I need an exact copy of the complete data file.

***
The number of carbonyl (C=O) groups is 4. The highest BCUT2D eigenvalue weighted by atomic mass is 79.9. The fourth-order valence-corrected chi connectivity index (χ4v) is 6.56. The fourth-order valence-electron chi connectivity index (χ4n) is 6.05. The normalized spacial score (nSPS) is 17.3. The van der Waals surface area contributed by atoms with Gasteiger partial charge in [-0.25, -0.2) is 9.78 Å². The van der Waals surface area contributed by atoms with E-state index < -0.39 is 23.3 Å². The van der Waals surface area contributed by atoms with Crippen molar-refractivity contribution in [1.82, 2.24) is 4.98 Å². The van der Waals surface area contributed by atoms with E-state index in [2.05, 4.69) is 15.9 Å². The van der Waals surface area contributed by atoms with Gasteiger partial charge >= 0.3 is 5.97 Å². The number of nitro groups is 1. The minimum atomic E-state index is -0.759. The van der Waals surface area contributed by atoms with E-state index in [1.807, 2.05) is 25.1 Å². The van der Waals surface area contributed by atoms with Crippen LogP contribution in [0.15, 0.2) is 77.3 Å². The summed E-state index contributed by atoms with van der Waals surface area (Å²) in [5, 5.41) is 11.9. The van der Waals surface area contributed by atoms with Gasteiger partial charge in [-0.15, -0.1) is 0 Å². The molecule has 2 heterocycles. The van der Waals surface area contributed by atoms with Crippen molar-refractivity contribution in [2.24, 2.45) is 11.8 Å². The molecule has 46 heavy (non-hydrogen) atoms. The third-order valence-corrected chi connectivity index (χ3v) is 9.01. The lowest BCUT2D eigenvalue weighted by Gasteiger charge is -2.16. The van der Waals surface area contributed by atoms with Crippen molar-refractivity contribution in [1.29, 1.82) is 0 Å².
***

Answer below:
The number of carbonyl (C=O) groups is 4. The highest BCUT2D eigenvalue weighted by atomic mass is 79.9. The fourth-order valence-corrected chi connectivity index (χ4v) is 6.56. The fourth-order valence-electron chi connectivity index (χ4n) is 6.05. The normalized spacial score (nSPS) is 17.3. The van der Waals surface area contributed by atoms with Gasteiger partial charge in [-0.25, -0.2) is 9.78 Å². The van der Waals surface area contributed by atoms with E-state index < -0.39 is 23.3 Å². The van der Waals surface area contributed by atoms with Crippen molar-refractivity contribution in [1.82, 2.24) is 4.98 Å². The van der Waals surface area contributed by atoms with E-state index in [2.05, 4.69) is 15.9 Å². The van der Waals surface area contributed by atoms with Gasteiger partial charge >= 0.3 is 5.97 Å². The number of nitro groups is 1. The minimum atomic E-state index is -0.759. The van der Waals surface area contributed by atoms with E-state index in [1.807, 2.05) is 25.1 Å². The van der Waals surface area contributed by atoms with Crippen LogP contribution in [0.15, 0.2) is 77.3 Å². The summed E-state index contributed by atoms with van der Waals surface area (Å²) in [5, 5.41) is 11.9. The van der Waals surface area contributed by atoms with Gasteiger partial charge in [-0.15, -0.1) is 0 Å². The molecule has 2 heterocycles. The van der Waals surface area contributed by atoms with Crippen molar-refractivity contribution in [2.24, 2.45) is 11.8 Å². The molecule has 46 heavy (non-hydrogen) atoms. The third-order valence-corrected chi connectivity index (χ3v) is 9.01. The lowest BCUT2D eigenvalue weighted by Gasteiger charge is -2.16. The van der Waals surface area contributed by atoms with Crippen molar-refractivity contribution in [1.29, 1.82) is 0 Å².